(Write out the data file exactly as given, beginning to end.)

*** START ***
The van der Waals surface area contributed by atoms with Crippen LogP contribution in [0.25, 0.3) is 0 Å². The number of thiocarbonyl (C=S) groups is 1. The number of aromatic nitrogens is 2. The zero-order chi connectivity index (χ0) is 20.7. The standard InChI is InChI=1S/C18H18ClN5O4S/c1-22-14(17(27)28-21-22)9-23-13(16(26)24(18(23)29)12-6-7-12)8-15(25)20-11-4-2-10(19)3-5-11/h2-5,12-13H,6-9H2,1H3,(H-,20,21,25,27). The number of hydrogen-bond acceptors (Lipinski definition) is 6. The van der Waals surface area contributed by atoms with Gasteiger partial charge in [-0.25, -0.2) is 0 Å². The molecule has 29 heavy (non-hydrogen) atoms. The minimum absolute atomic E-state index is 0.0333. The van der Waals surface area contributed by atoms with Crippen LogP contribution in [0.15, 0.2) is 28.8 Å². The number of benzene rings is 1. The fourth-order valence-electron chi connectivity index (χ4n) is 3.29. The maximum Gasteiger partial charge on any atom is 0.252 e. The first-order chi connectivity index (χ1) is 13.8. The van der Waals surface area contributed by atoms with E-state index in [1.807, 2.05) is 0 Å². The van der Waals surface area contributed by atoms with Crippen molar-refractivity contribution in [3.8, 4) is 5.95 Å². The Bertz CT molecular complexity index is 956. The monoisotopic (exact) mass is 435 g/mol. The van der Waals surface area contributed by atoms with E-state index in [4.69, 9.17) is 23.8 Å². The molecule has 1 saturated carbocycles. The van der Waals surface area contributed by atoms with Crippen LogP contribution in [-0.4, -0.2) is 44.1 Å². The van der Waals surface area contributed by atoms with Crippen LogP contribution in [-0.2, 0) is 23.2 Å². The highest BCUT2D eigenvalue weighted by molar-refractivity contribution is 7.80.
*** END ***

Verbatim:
The van der Waals surface area contributed by atoms with Crippen LogP contribution in [0.25, 0.3) is 0 Å². The number of thiocarbonyl (C=S) groups is 1. The number of aromatic nitrogens is 2. The zero-order chi connectivity index (χ0) is 20.7. The standard InChI is InChI=1S/C18H18ClN5O4S/c1-22-14(17(27)28-21-22)9-23-13(16(26)24(18(23)29)12-6-7-12)8-15(25)20-11-4-2-10(19)3-5-11/h2-5,12-13H,6-9H2,1H3,(H-,20,21,25,27). The number of hydrogen-bond acceptors (Lipinski definition) is 6. The van der Waals surface area contributed by atoms with Gasteiger partial charge in [-0.25, -0.2) is 0 Å². The molecule has 29 heavy (non-hydrogen) atoms. The minimum absolute atomic E-state index is 0.0333. The van der Waals surface area contributed by atoms with Crippen LogP contribution in [0.15, 0.2) is 28.8 Å². The number of benzene rings is 1. The fourth-order valence-electron chi connectivity index (χ4n) is 3.29. The maximum Gasteiger partial charge on any atom is 0.252 e. The first-order chi connectivity index (χ1) is 13.8. The van der Waals surface area contributed by atoms with E-state index in [1.807, 2.05) is 0 Å². The van der Waals surface area contributed by atoms with Crippen molar-refractivity contribution in [3.8, 4) is 5.95 Å². The Bertz CT molecular complexity index is 956. The monoisotopic (exact) mass is 435 g/mol. The van der Waals surface area contributed by atoms with E-state index in [4.69, 9.17) is 23.8 Å². The molecule has 1 saturated carbocycles. The van der Waals surface area contributed by atoms with Crippen LogP contribution in [-0.4, -0.2) is 44.1 Å². The van der Waals surface area contributed by atoms with Crippen LogP contribution in [-0.2, 0) is 23.2 Å². The highest BCUT2D eigenvalue weighted by molar-refractivity contribution is 7.80.